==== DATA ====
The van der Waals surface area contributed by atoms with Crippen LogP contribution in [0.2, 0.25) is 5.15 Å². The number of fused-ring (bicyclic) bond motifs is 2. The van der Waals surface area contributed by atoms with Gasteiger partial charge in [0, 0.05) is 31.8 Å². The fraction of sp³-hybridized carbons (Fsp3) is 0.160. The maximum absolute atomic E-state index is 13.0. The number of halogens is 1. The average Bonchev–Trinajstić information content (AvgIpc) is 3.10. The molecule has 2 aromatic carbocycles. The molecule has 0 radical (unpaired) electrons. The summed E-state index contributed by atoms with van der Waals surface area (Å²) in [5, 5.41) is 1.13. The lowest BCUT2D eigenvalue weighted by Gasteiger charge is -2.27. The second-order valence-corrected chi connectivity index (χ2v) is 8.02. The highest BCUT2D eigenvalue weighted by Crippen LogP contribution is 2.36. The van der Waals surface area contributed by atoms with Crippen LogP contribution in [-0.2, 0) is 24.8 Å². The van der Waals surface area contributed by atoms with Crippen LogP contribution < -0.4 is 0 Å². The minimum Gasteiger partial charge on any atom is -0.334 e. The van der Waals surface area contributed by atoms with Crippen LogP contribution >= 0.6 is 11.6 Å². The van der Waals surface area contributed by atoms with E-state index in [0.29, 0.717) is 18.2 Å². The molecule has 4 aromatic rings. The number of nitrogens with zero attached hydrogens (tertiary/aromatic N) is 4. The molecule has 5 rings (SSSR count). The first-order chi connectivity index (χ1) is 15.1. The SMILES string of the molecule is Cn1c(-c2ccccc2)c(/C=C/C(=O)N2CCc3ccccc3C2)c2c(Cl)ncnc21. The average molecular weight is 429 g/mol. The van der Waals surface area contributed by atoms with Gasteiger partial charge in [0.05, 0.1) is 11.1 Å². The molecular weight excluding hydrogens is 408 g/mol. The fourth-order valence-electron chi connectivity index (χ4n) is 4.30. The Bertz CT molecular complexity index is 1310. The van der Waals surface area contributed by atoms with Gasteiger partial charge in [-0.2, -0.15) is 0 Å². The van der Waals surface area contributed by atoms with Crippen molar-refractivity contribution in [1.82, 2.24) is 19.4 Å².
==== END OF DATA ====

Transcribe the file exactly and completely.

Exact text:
The van der Waals surface area contributed by atoms with Crippen LogP contribution in [0.2, 0.25) is 5.15 Å². The number of fused-ring (bicyclic) bond motifs is 2. The van der Waals surface area contributed by atoms with Gasteiger partial charge in [0, 0.05) is 31.8 Å². The fraction of sp³-hybridized carbons (Fsp3) is 0.160. The maximum absolute atomic E-state index is 13.0. The number of halogens is 1. The average Bonchev–Trinajstić information content (AvgIpc) is 3.10. The molecule has 2 aromatic carbocycles. The molecule has 0 radical (unpaired) electrons. The summed E-state index contributed by atoms with van der Waals surface area (Å²) in [5, 5.41) is 1.13. The lowest BCUT2D eigenvalue weighted by Gasteiger charge is -2.27. The second-order valence-corrected chi connectivity index (χ2v) is 8.02. The highest BCUT2D eigenvalue weighted by Crippen LogP contribution is 2.36. The van der Waals surface area contributed by atoms with Crippen LogP contribution in [-0.2, 0) is 24.8 Å². The van der Waals surface area contributed by atoms with Crippen LogP contribution < -0.4 is 0 Å². The minimum Gasteiger partial charge on any atom is -0.334 e. The van der Waals surface area contributed by atoms with Crippen LogP contribution >= 0.6 is 11.6 Å². The van der Waals surface area contributed by atoms with E-state index in [0.29, 0.717) is 18.2 Å². The molecule has 4 aromatic rings. The number of nitrogens with zero attached hydrogens (tertiary/aromatic N) is 4. The molecule has 5 rings (SSSR count). The first-order chi connectivity index (χ1) is 15.1. The SMILES string of the molecule is Cn1c(-c2ccccc2)c(/C=C/C(=O)N2CCc3ccccc3C2)c2c(Cl)ncnc21. The average molecular weight is 429 g/mol. The van der Waals surface area contributed by atoms with Gasteiger partial charge in [0.05, 0.1) is 11.1 Å². The molecular weight excluding hydrogens is 408 g/mol. The fourth-order valence-electron chi connectivity index (χ4n) is 4.30. The Bertz CT molecular complexity index is 1310. The van der Waals surface area contributed by atoms with Gasteiger partial charge in [-0.2, -0.15) is 0 Å². The van der Waals surface area contributed by atoms with Crippen molar-refractivity contribution in [1.82, 2.24) is 19.4 Å².